It is impossible to know exactly how many mascots, who plug their hometowns as both illustrated characters and humans in costumes, have been liquidated. For most, the end comes with the stroke of a bureaucrat’s pen, not a formal announcement. But industry numbers hint at the toll.
Sun.Mold, a manufacturer of mascot costumes, said that orders had dropped by about half from their peak five or six years ago, when the company was producing 20 to 40 outfits a month for the characters, known as yuru-chara.
More dramatic evidence came last November at the Yuru-chara Grand Prix, an annual gathering to crown Japan’s king of cute.
For a select few, the Grand Prix has been a springboard to riches. Kumamoto, a sparsely populated prefecture on the southern island of Kyushu, reaped a $US1.2 billion economic windfall in the two years after its mascot, Kumamon, won the first Grand Prix, in 2011, according to a study by the Bank of Japan.
“It was thanks to Kumamon that yuru-chara became a national phenomenon,” said Shuichiro Nishi, the creative force behind the competition.
When the charmingly plump black bear with rosy red cheeks won the event, the country was still reeling from the catastrophic tsunami and nuclear disaster that had struck northern Japan months earlier. People were “clamouring” for a sense of national connection, Nishi said.
Kumamon moved mountains of merchandise and drove up tourism. Hit mascots can also lift tax revenue thanks to a program, introduced in 2008, that allows citizens to direct a portion of their income taxes to the locality of their choice.
Inspired by Kumamon’s success, local governments rushed to cash in. As the characters became fixtures on national airwaves, Inuyama said, the media “tricked people into thinking yuru-chara were making money,” and local governments “went along for the ride.”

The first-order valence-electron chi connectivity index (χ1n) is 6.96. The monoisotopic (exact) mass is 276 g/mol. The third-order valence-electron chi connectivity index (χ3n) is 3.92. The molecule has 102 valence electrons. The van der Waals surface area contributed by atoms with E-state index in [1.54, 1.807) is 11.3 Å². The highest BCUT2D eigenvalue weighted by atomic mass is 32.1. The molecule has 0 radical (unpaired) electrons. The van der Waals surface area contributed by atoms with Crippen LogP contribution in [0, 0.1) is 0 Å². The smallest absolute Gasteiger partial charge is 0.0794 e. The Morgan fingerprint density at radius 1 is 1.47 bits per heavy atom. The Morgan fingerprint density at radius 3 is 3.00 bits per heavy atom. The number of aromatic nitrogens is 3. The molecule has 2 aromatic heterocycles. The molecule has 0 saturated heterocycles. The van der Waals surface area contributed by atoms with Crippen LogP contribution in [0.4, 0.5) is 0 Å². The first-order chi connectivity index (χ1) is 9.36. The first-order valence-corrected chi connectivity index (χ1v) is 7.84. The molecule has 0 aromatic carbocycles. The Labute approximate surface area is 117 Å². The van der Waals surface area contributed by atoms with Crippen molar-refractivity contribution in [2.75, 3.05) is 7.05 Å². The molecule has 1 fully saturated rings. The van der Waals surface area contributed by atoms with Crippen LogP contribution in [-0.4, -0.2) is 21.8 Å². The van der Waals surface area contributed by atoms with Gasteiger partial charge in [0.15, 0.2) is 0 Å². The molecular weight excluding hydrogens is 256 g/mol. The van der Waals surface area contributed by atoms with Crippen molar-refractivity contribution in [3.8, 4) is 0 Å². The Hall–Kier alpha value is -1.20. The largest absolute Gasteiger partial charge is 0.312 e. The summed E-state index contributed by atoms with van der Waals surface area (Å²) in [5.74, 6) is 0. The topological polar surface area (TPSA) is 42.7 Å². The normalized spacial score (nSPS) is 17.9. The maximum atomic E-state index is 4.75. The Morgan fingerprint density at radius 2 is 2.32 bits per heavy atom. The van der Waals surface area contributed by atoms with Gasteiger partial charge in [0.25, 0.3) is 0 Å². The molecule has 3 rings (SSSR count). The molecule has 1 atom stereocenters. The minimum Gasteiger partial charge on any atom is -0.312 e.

More and more, though, it looks like the end of the road. The number of characters in November’s Grand Prix, held in Nagano, was down a third from the peak of about 1700 in 2015.
Many of the entrants did not even bother to show up. And officials, seeing the writing on the wall, announced that the 2020 contest would be the last.
Misabo’s handlers, however, were not about to give up.
The mayor had given them one year to show that the character was worth the tens of thousands of dollars that taxpayers had spent on him.
With the deadline quickly approaching, the team was hoping for an upset victory at the Grand Prix.
“We need to make the Top 10,” said Ayami Nakada, an employee of the town hall, who had flown to Nagano with two co-workers.
“We don’t know what’s going to happen, but I think it’s important that we stay focused,” she said.
It was a long shot. Misabo, who looks less like a cuddly friend than a guy who just spilled his beer at Oktoberfest, finished in 339th place in the 2018 Grand Prix — a result that may or may not have been affected by a vote-rigging scandal that year.
Since then, Misato’s officials had worked hard and pushed his ranking into the mid-20s. But as voting was drawing to a close, he was still tens of thousands of votes behind the top competitors.